turned brass kit parts keyed to a table below. The photo-etch fret is given the same treatment on the following page. On the top of page 5, the decals
are assigned identifying numbers and the first of the assembly photos appear on the bottom. Pages 6 through 10 contain the rest of the assembly
photos, each with a caption explaining the image. The photos are very clear and are a great aid in constructing the model. The bottom of page 10 has
a drawing showing decal placement. Page 11 has two sets of color drawings showing the civilian and Kriegsmarine paint schemes with references to
Vallejo Model Color paints. The Kriegsmarine camouflage paint scheme is hypothetical and is based on what was used on other military tugs at that
time.
I decided to build the civilian version of this tug with large lettering on the sides of the hull. I couldn’t find too much on-line regarding reference
materials other than several build-ups of a large scale paper model and a couple of scratch-built RC models. However I was able to find a pdf scan
of a magazine article in German that had a pair of grainy images of the
Hermes which I found helpful, especially for some details on the masts and
rigging.

The hull required very little cleanup, just some spots here and there. I did make some additions and replacements to improve the model a little bit.
One of the first things I did was add some photo-etch skylights I had to the coamings on the foc’sle and main decks, as you can see in the photo. I
also removed the cast on vertical ladder next to the pilot house and the cable reel that is on the side of the aft skylight coaming and replaced these
with photo-etch versions. I also replaced the cast on doors at the base of the bridge structure on the foc’sle deck with photo-etch to make the stand
out a little more. Finally, I replaced the kit’s searchlight with one from the spare parts box and the compass with a Paper Lab white metal version.
During assembly, I found that “X” bracing for the davits were too short to fit properly, so I made my own using plastic strip stock. The laser cut
parts required a bit more sanding down than anticipated to remove the roughness along the edges. The photo-etch is very fine but easy to work with
in general. The only trouble I had was with the inclined ladders – I found it difficult to bend the steps and that little bit of railing at the top into
position without distorting and mangling the ladders a bit. The turned brass masts are really nice and I used thin brass rods for the booms and yards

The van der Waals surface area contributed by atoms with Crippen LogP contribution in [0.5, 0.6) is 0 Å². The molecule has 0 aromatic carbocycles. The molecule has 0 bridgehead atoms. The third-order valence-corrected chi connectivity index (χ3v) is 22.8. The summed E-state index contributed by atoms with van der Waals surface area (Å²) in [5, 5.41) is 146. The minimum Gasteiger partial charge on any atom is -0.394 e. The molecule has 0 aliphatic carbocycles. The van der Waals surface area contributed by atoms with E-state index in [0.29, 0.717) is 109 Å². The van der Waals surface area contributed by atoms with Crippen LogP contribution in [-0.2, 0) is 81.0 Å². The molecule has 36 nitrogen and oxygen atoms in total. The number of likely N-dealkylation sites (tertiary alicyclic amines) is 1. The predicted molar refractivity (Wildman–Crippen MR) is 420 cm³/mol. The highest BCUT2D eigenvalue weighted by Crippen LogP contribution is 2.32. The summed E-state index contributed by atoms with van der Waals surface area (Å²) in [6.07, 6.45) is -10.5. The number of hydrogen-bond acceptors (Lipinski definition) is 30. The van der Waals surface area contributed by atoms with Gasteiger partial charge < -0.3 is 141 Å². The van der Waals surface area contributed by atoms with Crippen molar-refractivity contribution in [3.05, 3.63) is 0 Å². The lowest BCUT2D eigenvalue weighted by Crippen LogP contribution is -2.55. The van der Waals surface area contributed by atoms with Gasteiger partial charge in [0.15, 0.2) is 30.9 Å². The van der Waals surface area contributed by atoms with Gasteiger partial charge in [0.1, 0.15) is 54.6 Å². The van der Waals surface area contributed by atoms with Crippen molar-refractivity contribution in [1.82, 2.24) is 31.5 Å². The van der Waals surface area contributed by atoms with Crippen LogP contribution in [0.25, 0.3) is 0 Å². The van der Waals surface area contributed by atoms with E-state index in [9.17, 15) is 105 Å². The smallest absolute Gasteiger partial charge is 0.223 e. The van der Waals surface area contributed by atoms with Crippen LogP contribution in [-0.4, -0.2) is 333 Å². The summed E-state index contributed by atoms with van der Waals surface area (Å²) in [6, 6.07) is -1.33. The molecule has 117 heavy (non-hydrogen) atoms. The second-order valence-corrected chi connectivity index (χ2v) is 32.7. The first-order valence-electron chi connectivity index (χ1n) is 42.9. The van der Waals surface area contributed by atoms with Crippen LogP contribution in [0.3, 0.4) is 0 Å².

to complete the masts.

The model has very few parts in total, so the overall assembly is rather simple and straight forward. More effort was actually spent painting and
rigging the model. After applying a coat of Valspar white primer from a spray can, I used the suggested Vallejo paint colors for the metal decks and
superstructures and masts. For the hull, I found that Testors Model Masters Euro Gray was a good match for the suggested hull color and I used
Testors Model Masters Wood for the compass and searchlight decks. Testors Model Masters Black was used for the funnel and some of the
fittings. For the rigging, I used .005 inch Nitinol wire cut to size. Before using the decals, I applied a coat of MicroScale Micro Liquid Decal Film to
seal them. They went on without any problems and reacted well to MicroScale Micro-Set and Micro-Sol solvents. I finished the model off in an
acrylic gel seascape and added a few figures from
L’Arsenal.
I was very pleased with model and I found it to be a joy to build. I really liked the subject matter and it makes a colorful addition to my model fleet.
I am also impressed with how much SSN Modellbau has evolved in terms of their product offerings. Their first kit, the TID tug, was good but
naturally very simple given the subject. The
Hermes is a relatively more complex and larger kit and while it is a modest leap between the two, it
shows that SSN is progressively gaining experience and, as a result, producing better kits. This is very promising for their future and I am looking
forward to seeing what is next from SSN Modellbau. You can purchase this kit from
Free Time Hobbies or directly from SSN Modellbau. My
thanks to
Sven Schönyan for the review sample.
Felix Bustelo